Alex Saab case: the US asked that video witness statements not be allowed from Venezuela

Alex Saab (Broward County Sheriff’s Office/Handout via REUTERS) (HANDOUT/)

The United States government asked a federal judge on Monday not to allow video statements from Venezuela of witnesses that the Colombian businessman alex saab seeks to convene in an attempt to show that he would have served as a diplomat and therefore cannot be prosecuted for money laundering.

In a six-page document that appears in the online electronic file, the prosecution alleges that Saab “has done the minimal efforts” so that witnesses can come to testify in person in the United States, and “no effort” to ensure appropriate safeguards that guarantee the integrity of the testimony of those witnesses.

That is why the United States opposes the motion” from Saab and “respectfully requests the court to deny the motion,” the prosecution said in the document submitted to Judge Robert Scola.

Washington considers that Saab has been a figurehead of Maduro and has accused him of amassing a fortune of more than 350 million dollars through business that he would have obtained after paying bribes to the Nicolas Maduro’s regime and falsifying documents to obtain contracts to build affordable housing.

The prosecution’s request comes after Saab asked the same judge on Friday to allow him present at least two witnesses by video at a hearing on October 31 where the issue of his presumed diplomatic immunity will be addressed.

The employer claims that He cannot be prosecuted because he was working as a Venezuelan diplomat en route to a humanitarian mission in Iran when his plane was stopped in Cape Verde while stopping to refuel. The United States rejects that position.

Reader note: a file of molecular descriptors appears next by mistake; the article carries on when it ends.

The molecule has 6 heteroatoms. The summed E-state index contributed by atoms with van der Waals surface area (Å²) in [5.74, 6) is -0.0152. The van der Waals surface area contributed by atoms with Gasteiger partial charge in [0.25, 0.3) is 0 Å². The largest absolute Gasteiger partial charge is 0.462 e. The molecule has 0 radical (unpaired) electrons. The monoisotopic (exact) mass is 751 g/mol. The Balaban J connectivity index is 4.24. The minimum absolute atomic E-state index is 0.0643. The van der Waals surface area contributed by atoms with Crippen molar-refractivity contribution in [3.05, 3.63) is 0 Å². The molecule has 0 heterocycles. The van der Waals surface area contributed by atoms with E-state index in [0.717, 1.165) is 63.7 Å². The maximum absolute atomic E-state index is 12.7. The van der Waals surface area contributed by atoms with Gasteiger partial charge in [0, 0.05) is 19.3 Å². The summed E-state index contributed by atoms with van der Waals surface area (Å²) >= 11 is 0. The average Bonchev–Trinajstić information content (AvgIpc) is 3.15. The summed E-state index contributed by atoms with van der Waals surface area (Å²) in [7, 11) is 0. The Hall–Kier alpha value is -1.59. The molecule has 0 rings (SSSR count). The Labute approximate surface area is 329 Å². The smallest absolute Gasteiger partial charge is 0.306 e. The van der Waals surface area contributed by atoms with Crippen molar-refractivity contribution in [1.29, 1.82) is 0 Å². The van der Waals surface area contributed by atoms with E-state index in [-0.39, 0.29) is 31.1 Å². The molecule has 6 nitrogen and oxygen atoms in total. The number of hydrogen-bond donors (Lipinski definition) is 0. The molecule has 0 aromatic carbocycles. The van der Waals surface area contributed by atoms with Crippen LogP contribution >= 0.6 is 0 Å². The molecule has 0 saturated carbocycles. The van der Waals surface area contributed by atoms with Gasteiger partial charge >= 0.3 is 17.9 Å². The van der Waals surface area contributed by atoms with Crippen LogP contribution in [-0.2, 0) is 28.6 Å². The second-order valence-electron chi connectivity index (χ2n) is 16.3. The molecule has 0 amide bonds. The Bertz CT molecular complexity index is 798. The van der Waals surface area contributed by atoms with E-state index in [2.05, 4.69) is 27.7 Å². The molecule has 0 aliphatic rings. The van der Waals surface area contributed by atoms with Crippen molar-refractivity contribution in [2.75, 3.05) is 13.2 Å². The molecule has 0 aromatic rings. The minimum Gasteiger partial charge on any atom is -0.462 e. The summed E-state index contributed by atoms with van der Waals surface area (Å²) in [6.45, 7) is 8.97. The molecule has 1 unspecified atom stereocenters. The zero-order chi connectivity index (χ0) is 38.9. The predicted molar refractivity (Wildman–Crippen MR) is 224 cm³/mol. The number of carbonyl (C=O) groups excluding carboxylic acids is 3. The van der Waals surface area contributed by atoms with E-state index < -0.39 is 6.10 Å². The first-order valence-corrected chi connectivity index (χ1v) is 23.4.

Alex Saab in prison during the hearing with Judge O. Sullivan (Federal Court of Florida)
Washington considers that Saab has been a figurehead for Maduro (Federal Court of Florida)

In its motion, Saab’s defense did not identify the witnesses, but said that one of them, whom it called VZ Witness 1, is a member of the National Guard from Venezuela and the other, which he called VZ Witness 2, is a Venezuelan official. She said she will offer their names before October 17.

The lawyers said that none of the witnesses can come in person because the appointments for US visa require an interview at the US embassy in Colombia, which would not be in time for the hearing. Furthermore, they argued, none of them have the vaccines against COVID-19 that the US government requires to enter its territory.

The prosecution, however, said that none of the five witnesses Saab initially told him he would try to present were VZ Witness 1 or VZ Witness 2. Furthermore, he said, neither did Saab’s lawyers offer details about appointments at the embassy in Bogotá, or about vaccinations.

Another reason the prosecution cites for asking the judge to reject the video testimony is that Saab has not offered information on the place where those witnesses would bewho would be present at the time of the declaration to guarantee that it is not forced or under some type of influence, or how the court would be guaranteed that the witnesses are offering their testimony voluntarily.

Saab has said that they are two witnesses “very important” to “ensure the fair and equitable administration of the law.”

(With information from AP)

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